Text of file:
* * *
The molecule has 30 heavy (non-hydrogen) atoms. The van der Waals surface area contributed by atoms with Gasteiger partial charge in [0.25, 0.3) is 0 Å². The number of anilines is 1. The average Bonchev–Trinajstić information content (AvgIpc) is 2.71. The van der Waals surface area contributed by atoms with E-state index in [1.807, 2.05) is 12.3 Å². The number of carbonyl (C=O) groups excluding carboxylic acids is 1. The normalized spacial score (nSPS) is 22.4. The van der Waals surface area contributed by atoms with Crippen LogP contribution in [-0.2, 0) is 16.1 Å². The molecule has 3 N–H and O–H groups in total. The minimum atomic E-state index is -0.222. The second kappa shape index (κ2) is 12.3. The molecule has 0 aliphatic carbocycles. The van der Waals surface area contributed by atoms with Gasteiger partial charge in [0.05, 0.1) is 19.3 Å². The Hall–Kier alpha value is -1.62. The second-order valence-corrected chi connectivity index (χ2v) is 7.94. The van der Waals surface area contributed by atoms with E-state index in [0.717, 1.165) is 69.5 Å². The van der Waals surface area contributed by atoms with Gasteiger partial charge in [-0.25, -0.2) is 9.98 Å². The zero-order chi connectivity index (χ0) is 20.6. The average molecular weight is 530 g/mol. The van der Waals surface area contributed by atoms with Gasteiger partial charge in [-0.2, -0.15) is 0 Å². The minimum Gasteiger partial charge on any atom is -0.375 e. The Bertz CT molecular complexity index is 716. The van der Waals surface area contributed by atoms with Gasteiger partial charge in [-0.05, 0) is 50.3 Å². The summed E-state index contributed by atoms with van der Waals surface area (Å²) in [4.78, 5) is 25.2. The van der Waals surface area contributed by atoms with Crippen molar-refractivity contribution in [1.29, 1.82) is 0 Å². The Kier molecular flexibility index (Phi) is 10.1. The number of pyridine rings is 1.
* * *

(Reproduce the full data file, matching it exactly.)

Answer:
The molecule has 30 heavy (non-hydrogen) atoms. The van der Waals surface area contributed by atoms with Gasteiger partial charge in [0.25, 0.3) is 0 Å². The number of anilines is 1. The average Bonchev–Trinajstić information content (AvgIpc) is 2.71. The van der Waals surface area contributed by atoms with E-state index in [1.807, 2.05) is 12.3 Å². The number of carbonyl (C=O) groups excluding carboxylic acids is 1. The normalized spacial score (nSPS) is 22.4. The van der Waals surface area contributed by atoms with Crippen LogP contribution in [-0.2, 0) is 16.1 Å². The molecule has 3 N–H and O–H groups in total. The minimum atomic E-state index is -0.222. The second kappa shape index (κ2) is 12.3. The molecule has 0 aliphatic carbocycles. The van der Waals surface area contributed by atoms with Gasteiger partial charge in [0.05, 0.1) is 19.3 Å². The Hall–Kier alpha value is -1.62. The second-order valence-corrected chi connectivity index (χ2v) is 7.94. The van der Waals surface area contributed by atoms with E-state index in [0.717, 1.165) is 69.5 Å². The van der Waals surface area contributed by atoms with Gasteiger partial charge in [-0.25, -0.2) is 9.98 Å². The zero-order chi connectivity index (χ0) is 20.6. The average molecular weight is 530 g/mol. The van der Waals surface area contributed by atoms with Gasteiger partial charge in [-0.2, -0.15) is 0 Å². The minimum Gasteiger partial charge on any atom is -0.375 e. The Bertz CT molecular complexity index is 716. The van der Waals surface area contributed by atoms with Gasteiger partial charge in [-0.05, 0) is 50.3 Å². The summed E-state index contributed by atoms with van der Waals surface area (Å²) in [4.78, 5) is 25.2. The van der Waals surface area contributed by atoms with Crippen molar-refractivity contribution in [1.29, 1.82) is 0 Å². The Kier molecular flexibility index (Phi) is 10.1. The number of pyridine rings is 1.